Reply
      • Netty -  April 17, 2016 - 9:00 pm

        The universe has spoken!

        Reply
  6. John Borup -  March 31, 2013 - 11:56 am

    Nicole
    “For those of you who missed the diffination of the word, it is defined in the first paragraph…”
    When in a dictionary context you deliberately write and spell wrongly, you are not trustworthy!

    Reply
  7. John Borup -  March 31, 2013 - 11:23 am

    Dave y
    “How are all of you not seeing the definition? It is in the first sentance!”
    My comment:
    When in a dictionary context you deliberately write and spell wrongly, you are not trustworthy!

    Reply
  8. Desideriani -  March 26, 2013 - 4:36 am

    My name was taken from this word and also the poem. <3

    Reply
  9. Toha -  March 26, 2013 - 3:16 am

    “…the current generation to whom “fat chance” say those of us who are older, wiser and more curmudgeonly.”

    I’m note sure i understand this part of the intro. Is the grammar okay here?

    Reply
  10. Postman -  March 25, 2013 - 11:38 pm

    My dictionary states that desideratum is a plural noun. Also no forms of the word end with the letter a. Desiderate and desiderative. I may need another dictionary.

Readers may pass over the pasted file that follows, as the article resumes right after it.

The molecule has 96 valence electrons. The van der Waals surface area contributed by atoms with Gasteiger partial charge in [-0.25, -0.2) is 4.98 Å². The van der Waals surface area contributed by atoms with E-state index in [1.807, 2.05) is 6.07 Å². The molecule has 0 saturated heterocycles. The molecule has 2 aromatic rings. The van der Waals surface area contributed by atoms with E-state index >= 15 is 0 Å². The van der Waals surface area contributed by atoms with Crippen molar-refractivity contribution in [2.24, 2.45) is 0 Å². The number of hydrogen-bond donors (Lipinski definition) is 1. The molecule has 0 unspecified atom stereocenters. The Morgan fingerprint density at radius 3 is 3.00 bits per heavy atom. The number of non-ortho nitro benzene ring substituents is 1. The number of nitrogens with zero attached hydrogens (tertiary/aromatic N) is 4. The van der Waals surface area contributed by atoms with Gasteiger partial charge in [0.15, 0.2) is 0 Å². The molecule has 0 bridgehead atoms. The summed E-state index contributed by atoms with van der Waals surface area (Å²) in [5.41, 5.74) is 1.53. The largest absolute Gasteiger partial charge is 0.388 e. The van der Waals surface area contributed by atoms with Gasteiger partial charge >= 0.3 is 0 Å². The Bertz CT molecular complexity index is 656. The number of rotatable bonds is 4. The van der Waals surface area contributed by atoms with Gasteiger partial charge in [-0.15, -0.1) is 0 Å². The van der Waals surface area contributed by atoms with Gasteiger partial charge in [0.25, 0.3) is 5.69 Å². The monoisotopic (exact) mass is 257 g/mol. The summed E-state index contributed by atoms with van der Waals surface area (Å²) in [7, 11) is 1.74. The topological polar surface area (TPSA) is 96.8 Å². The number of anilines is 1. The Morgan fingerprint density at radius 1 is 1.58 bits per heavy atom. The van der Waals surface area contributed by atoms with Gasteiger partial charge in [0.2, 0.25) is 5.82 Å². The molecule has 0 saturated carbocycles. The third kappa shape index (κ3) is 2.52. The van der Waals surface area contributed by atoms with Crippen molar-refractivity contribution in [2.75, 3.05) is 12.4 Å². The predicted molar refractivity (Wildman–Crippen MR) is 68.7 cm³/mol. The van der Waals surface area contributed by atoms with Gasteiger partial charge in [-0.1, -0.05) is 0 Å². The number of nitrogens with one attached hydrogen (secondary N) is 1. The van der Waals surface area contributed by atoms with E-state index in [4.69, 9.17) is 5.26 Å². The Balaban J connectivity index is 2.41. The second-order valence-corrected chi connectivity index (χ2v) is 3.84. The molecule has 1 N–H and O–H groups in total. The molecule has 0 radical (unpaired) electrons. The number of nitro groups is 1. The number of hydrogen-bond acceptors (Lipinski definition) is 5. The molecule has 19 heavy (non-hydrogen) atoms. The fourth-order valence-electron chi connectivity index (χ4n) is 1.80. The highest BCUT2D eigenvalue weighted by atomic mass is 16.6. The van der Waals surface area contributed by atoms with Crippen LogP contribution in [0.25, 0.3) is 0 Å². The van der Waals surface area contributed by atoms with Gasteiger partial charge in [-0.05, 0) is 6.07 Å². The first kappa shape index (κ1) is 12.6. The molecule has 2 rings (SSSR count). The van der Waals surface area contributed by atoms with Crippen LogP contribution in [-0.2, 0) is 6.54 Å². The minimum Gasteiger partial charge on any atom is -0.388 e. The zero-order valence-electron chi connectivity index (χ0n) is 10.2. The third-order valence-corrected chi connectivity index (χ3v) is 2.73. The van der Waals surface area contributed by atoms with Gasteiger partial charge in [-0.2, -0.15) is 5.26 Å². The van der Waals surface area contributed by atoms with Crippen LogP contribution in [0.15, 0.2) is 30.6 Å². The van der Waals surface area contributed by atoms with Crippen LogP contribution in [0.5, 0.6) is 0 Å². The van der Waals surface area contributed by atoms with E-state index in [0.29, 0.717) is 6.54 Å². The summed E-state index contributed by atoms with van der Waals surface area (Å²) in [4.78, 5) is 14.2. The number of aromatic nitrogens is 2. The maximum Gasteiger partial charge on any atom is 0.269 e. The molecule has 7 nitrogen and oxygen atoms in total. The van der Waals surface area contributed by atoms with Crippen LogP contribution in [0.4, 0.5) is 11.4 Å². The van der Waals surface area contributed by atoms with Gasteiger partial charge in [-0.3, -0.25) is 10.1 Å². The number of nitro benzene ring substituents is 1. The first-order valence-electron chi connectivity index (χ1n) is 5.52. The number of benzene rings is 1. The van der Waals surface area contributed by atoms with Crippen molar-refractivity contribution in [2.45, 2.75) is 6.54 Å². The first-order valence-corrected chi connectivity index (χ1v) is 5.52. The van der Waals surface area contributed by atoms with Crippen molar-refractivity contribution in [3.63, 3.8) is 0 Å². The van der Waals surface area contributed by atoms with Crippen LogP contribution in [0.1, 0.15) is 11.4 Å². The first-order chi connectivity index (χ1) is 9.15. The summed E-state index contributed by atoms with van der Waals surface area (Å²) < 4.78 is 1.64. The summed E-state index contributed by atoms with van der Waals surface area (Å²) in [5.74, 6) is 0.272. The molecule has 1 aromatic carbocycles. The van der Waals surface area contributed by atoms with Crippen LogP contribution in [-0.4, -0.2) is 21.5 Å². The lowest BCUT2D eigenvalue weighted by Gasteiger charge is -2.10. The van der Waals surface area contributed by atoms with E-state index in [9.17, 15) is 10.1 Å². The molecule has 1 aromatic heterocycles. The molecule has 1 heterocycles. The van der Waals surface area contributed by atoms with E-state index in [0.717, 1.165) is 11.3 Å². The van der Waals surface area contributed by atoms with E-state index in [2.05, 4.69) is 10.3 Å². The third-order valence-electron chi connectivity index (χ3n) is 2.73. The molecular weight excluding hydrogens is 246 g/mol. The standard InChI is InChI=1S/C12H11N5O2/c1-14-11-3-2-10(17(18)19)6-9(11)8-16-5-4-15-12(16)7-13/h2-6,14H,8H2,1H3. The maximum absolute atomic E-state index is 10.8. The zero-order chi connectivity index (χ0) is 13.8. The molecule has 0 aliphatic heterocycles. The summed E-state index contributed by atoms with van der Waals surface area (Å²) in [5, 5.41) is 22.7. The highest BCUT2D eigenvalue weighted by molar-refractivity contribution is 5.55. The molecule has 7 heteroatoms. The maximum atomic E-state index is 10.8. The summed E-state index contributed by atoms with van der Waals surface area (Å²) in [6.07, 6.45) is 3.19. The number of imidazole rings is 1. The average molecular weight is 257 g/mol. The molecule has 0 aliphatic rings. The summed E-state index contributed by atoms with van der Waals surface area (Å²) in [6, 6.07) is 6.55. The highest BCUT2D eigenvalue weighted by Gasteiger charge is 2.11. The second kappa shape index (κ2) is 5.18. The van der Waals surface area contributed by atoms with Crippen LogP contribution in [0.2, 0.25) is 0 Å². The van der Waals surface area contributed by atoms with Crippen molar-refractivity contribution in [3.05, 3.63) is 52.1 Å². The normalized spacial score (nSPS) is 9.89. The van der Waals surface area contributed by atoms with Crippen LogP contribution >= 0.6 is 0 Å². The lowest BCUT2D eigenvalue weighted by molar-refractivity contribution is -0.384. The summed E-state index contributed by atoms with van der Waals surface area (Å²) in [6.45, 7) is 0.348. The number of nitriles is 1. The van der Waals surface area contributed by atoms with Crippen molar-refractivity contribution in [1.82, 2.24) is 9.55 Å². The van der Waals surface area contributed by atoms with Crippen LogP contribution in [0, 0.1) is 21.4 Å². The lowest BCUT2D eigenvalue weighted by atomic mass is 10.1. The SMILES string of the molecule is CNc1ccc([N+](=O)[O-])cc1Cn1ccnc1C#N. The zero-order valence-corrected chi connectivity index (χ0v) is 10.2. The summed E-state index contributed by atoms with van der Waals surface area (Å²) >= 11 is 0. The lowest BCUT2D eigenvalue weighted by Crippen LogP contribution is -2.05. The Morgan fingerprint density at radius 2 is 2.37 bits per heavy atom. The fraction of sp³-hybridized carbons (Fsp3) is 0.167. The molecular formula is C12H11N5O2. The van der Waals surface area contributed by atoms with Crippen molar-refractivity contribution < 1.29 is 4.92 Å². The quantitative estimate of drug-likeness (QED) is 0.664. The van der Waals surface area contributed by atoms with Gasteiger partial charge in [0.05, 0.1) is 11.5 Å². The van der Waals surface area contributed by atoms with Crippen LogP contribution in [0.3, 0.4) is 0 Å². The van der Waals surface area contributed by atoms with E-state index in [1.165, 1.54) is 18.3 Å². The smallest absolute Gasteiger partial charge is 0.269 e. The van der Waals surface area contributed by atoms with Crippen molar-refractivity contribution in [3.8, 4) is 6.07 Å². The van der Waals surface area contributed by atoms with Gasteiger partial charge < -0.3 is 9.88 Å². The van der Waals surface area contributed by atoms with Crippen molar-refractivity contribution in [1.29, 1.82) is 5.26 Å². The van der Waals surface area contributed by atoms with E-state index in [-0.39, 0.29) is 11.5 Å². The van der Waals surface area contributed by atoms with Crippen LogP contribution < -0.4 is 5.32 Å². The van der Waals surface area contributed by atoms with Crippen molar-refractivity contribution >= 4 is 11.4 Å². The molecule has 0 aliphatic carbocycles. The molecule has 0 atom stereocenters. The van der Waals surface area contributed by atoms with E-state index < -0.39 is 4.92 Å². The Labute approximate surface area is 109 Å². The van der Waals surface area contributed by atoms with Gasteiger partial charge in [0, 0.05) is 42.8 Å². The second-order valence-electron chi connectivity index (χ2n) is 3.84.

Reply
  11. beezeeoink -  March 25, 2013 - 6:47 pm

    “things wanted or needed” is not good enough a definition….?

    Reply
  12. Marie -  March 25, 2013 - 4:28 pm

    yo grace chill u anit all tht brick !!

    Reply
  13. Dave y -  March 25, 2013 - 2:24 pm

    The National Lampoon Version:

    You are a fluke of the universe. You have no right to be here.
    Deteriorata. Deteriorata.

    Go placidly amid the noise and waste,
    And remember what comfort there may be in owning a piece thereof.
    Avoid quiet and passive persons, unless you are in need of sleep.
    Rotate your tires.
    Speak glowingly of those greater than yourself,
    And heed well their advice, even though they be turkeys.
    Know what to kiss, and when.
    Consider that two wrongs never make a right, but that three do.
    Wherever possible, put people on hold.